Our new democracy

CHANGE is in the air. Pakatan Harapan's electoral sweep has energised vast swathes of our population to mould a new Malaysia. Ushering a significant and dramatic change in the body politic. Civil society, experts, organisations and kindred bodies – all have spent copious hours before specially tasked committees. Presenting their vision of revitalised institutional, legal, social and economic infrastructures. Essentially, arguing for tossing out the decrepit, politically-biased, archaic and corrupt. For a bold, dynamic and enlightened new order. A critical facet of which is the creation of democratic space for free speech to spawn creative ideas to inform this new vision.

This requires an overhaul of the legal framework which stultifies and intimidates.

The "legal" dragnet – a plethora of new laws and amendments to existing laws – felled cartoonists, literati, activists, opposition politicians, bloggers and the like.

As promised, these laws must go. Such as the Anti-Fake News law rushed through Parliament to thwart public discussion of critical issues.

So too Sosma – which established pernicious procedures for trying offences under other laws. Such as detaining suspects (example: Maria Chin on the eve of a Bersih rally); no bail even for those acquitted by a court of law and awaiting appeal by the prosecution; shackling children and women with monitoring devices.

What of Section (233) of the Communications and Multimedia Act? It threatens to jail anyone who transmits online stuff which the authorities consider offensive, annoying, or harassment. Who defines these vague and overbroad acts? Such provisions have been declared unconstitutional by courts in India, the US and Canada. Our courts remain impervious to these decisions. And the use of this provision to charge those who have made fun, satire and parody of some "untouchable" personalities.

Then we have sections of the Immigration Act – amended to exclude the right of a person to natural justice and ousting the review by courts of any decision to ban travel by citizens (even to East Malaysia). This despite apex court rulings that such ousters violate the basic structure of the Constitution and the rule of law, no less. This vast unfettered, dictatorial powers of the immigration authorities must be curbed.

Yet another novel offence birthed by the outgoing administration is Section 124 of the Penal Code – "undermining parliamentary democracy". Under which a lawyer and his client were charged for furnishing evidence to the Swiss attorney-general relating to the misappropriation of 1MDB funds. And student activists threatened with prosecution for proposing a vote of no confidence against the then PM. The then law minister defended the creation of this offence as vital for dealing with terrorists of the likes of Al Maunah!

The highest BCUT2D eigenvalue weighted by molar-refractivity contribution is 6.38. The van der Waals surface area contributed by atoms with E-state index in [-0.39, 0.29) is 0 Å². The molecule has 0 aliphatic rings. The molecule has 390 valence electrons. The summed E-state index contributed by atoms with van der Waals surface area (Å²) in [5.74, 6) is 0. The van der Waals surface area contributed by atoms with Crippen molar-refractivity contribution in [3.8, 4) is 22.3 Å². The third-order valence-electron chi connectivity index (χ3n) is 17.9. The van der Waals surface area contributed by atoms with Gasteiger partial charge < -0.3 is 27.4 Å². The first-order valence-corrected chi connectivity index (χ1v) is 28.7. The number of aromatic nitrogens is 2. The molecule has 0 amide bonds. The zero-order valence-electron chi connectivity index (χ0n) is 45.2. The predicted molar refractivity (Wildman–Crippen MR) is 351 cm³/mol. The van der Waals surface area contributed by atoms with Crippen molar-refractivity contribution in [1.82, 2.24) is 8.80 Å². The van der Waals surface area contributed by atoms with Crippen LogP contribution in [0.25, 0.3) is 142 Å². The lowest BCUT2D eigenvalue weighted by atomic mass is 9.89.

Then we have various provisions nesting insidiously in the interstices of other laws. For example the Prevention of Terrorism Act (Pota) says that no person shall be arrested and detained solely for his "political belief or political activity". This is defined to limit expressions through a registered political party and as against the government. Ignoring that in a democracy, people articulate their views outside of political parties as well as against institutions other than the government (example the Elections Commission and the MACC). Then again a person can be imprisoned on the mere written statement by a police inspector of his belief that a person is engaged in or supports terrorist acts and such like. There is no need for the grounds of his belief to be stated for review by a magistrate. And no requirement for the magistrate to record his reasons for ordering the detention. This defies a principle of ancient repute accepted by our courts that the exercise of any such power must be based on the establishment of objective facts and reviewable by the courts: Darma Suria v Menteri Dalam Negeri.

Pakatan Harapan's manifesto promises to abolish the Sedition Act, a legacy of British colonial rule; adapted now to charge citizens for exercising the freedoms guaranteed by the Constitution. Some counter concerns say that this act should be maintained to protect the monarchy against undue threat.

Yet the point to be made is that any such projected mischief can readily be covered under the purview of other laws.

Taking a leaf from the new laws to deal with terrorism. The Penal Code has an entire chapter on "Offences relating to Terrorism". Any gaps may be added by an amendment to this chapter. Thus in one sweep we can do away with Pota, Prevention of Crimes Act and the National Security Act.

And for sure, we can function perfectly well without the ugly spectre of these laws and others such as the University and University Colleges Act (which curtails the freedom of students and academics) and the Peaceful Assembly Act (which places undue constraints on the right to assemble).

One final note. Ultimately, the rakyat can challenge any governmental abuse in our courts. For which we need an independent judiciary. In this context the promise of the government to restore the bruised public trust in the judiciary and in the judicial and legal institutions shines through the new Malaysian dawn of a new democracy.

Gurdial is a retired University of Malaya law professor and a consultant in a law firm. Comments: letters@thesundaily.com